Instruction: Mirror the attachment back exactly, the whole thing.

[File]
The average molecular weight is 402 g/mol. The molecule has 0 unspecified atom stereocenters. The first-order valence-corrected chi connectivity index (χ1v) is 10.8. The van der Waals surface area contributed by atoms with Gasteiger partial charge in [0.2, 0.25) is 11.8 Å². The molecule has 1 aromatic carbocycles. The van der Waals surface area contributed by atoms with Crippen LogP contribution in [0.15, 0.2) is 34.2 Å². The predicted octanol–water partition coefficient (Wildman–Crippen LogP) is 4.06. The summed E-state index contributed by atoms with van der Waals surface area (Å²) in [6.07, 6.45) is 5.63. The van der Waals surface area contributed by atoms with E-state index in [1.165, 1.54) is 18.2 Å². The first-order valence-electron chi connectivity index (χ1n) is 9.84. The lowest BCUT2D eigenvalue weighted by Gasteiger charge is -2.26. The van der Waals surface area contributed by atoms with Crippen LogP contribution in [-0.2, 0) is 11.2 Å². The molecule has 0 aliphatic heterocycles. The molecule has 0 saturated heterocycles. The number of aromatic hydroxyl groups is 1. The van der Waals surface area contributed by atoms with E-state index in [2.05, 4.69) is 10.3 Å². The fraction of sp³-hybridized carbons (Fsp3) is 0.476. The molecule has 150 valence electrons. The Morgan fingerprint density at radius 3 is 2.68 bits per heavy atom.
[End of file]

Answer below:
The average molecular weight is 402 g/mol. The molecule has 0 unspecified atom stereocenters. The first-order valence-corrected chi connectivity index (χ1v) is 10.8. The van der Waals surface area contributed by atoms with Gasteiger partial charge in [0.2, 0.25) is 11.8 Å². The molecule has 1 aromatic carbocycles. The van der Waals surface area contributed by atoms with Crippen LogP contribution in [0.15, 0.2) is 34.2 Å². The predicted octanol–water partition coefficient (Wildman–Crippen LogP) is 4.06. The summed E-state index contributed by atoms with van der Waals surface area (Å²) in [6.07, 6.45) is 5.63. The van der Waals surface area contributed by atoms with E-state index in [1.165, 1.54) is 18.2 Å². The first-order valence-electron chi connectivity index (χ1n) is 9.84. The lowest BCUT2D eigenvalue weighted by Gasteiger charge is -2.26. The van der Waals surface area contributed by atoms with Crippen LogP contribution in [-0.2, 0) is 11.2 Å². The molecule has 0 aliphatic heterocycles. The molecule has 0 saturated heterocycles. The number of aromatic hydroxyl groups is 1. The van der Waals surface area contributed by atoms with E-state index in [2.05, 4.69) is 10.3 Å². The fraction of sp³-hybridized carbons (Fsp3) is 0.476. The molecule has 150 valence electrons. The Morgan fingerprint density at radius 3 is 2.68 bits per heavy atom.